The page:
MVRO Urges Dealers to Pushback Against “Cooling Off” Period

Autosphere » Dealerships » MVRO Urges Dealers to Pushback Against “Cooling Off” Period
Proposed Cooling-Off period would add complexity and administrative burdens, as well as increasing costs for auto retail transactions. Photo Shutterstock

Proposed MVDA amendment will harm the industry and not help consumers.

In Ontario, long overdue changes are being proposed around the Motor Vehicle Dealers Act. While some of those are being welcomed by automotive retailers in Ontario, others, such as the two-day “cooling off” period for consumers are likely to prove highly detrimental to the industry.

The Motor Vehicle Retailers of Ontario (MVRO) recognizes the seriousness of this issue and is urging dealers to contact their local MPPs and notifying the Government of Ontario that a cooling-off period is a bad idea. To gain more insight into this issue and changes being proposed to the MVDA, Autosphere spoke with Frank Notte, Director, Government Relations, with MVRO.

Frank Notte, Director, Government Relations, MVRO. Photo MVRO

Autosphere: Essentially, what are the changes being proposed to the Motor Vehicle Dealers Act in Ontario?

Frank Notte: The Ministry of Public and Business Service Delivery is consulting on potential changes to the Motor Vehicle Dealers Act. There are 14 proposals being considered and seeking input from the public and industry. These proposals include red tape cutting measures, updating contract disclosures and a two-day cooling off period. The consultation document can be found here.

AS: What were some of the factors that led to the creation of this proposed “cooling off” period?

FN: I believe the proposal for a cooling-off period is a direct result of the 2021 Ontario Auditor General’s Report. In that report, the Auditor General recommended a cooling-off period, due to the perceived lack of consumer protection legislation. We disagree with the Auditor General’s assessment. Ontario has among the strongest consumer protection legislation in North America. In fact, most provinces have modelled their vehicle sales legislation after Ontario’s. The Auditor’s expertise is financial accountability and good governance practices. That Office has no expertise in understanding all the nuances of a vehicle sale and the different entities involved—and the negative effect it would have on the industry. I find it odd that the Auditor General would recommend such a policy that is outside the scope of what that Office is tasked to do – to hold government agencies and departments financially accountable, find efficiencies and ensure good governance. For some time, consumer groups have also been pushing for a cooling-off period.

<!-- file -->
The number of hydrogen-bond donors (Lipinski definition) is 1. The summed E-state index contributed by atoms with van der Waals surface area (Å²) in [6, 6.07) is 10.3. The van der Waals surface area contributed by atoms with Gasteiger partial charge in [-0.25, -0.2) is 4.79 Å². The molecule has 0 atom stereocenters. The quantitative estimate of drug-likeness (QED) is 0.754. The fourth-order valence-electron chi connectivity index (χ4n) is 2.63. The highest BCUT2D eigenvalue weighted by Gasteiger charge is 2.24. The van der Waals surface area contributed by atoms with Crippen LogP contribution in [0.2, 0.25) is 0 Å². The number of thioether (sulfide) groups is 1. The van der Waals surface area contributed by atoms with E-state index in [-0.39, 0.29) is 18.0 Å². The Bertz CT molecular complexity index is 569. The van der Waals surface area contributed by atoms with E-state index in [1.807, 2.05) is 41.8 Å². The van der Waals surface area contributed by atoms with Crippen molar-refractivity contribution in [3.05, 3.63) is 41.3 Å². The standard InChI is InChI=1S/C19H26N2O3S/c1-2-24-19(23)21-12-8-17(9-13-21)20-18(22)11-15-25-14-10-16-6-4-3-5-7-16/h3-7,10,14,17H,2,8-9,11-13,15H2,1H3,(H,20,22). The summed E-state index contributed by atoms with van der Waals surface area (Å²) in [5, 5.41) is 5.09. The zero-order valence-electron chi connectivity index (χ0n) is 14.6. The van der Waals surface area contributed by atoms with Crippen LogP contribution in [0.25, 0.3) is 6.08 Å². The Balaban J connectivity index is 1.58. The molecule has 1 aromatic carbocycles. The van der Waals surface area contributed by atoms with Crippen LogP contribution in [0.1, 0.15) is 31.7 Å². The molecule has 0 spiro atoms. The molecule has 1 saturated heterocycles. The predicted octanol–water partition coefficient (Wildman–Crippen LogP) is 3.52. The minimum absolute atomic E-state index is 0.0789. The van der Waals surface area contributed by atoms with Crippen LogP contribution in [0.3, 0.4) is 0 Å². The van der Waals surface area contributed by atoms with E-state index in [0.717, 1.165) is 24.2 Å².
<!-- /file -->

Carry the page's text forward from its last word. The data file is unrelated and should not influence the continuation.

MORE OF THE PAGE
AS: Can you tell us why a “cooling off period” would be detrimental to automotive retailers in the province?

FN: A cooling-off period is unnecessary and creates red tape for an already detailed transaction. Rather than focussing on helping the public purchase vehicles, a cooling-off period would add more administrative burdens for dealership staff. For example, having to keep track of when the cooling off period starts and ends, managing inventory becomes more challenging, and greater uncertainty for dealership staff whether or not to start the process of preparing the deal and arranging for financing. And since manufacturer programs run monthly, this adds another complexity should the cooling-off period span two different months (for example, the last day of one month, and the first day of the next month). Ontario already has the some of the strongest consumer protection laws in North America when it comes to auto sales. Adding more time and delays would increase the cost of doing business, and force salespeople and other dealership staff to work for free if a cooling off period is enacted.

AS: How can dealers ensure their voices are heard in Queen’s Park?

FN: Dealers can ensure their voice is heard by sending provincial officials an email stating their opposition to a cooling-off period. By now, MVRO members would have received a template email they can customize and send to the MVDA consultation department, Premier Ford, Minister Todd McCarthy and their local MPP. We have made it incredibly easy for them to participate—and can be done in under a minute. By being united on this issue, we can harness the collective voice of the 45,000 women and men who work at new car dealerships and send a message that a cooling-off period is a bad idea. Our members must not be shy about speaking up and letting their positions be heard.

AS: Is there anything else you’d like to mention regarding the updated MVDA Act and “cooling off” period?

FN: The MVRO is pleased to see burden reducing measures being considered. For example, many of our members have suggested the Motor Vehicle Dealers Act be changed to allow offsite transactions from a dealer’s fixed address. This would allow more choice and convenience for both dealers and consumers—should both parties agree to transact this way. We believe that such a policy be optional should a dealer wish to offer this service. We are also pleased to see the Ministry consider extending the time-period for dealers to provide a warranty seller the required documentation and payments received from seven days to thirty days.



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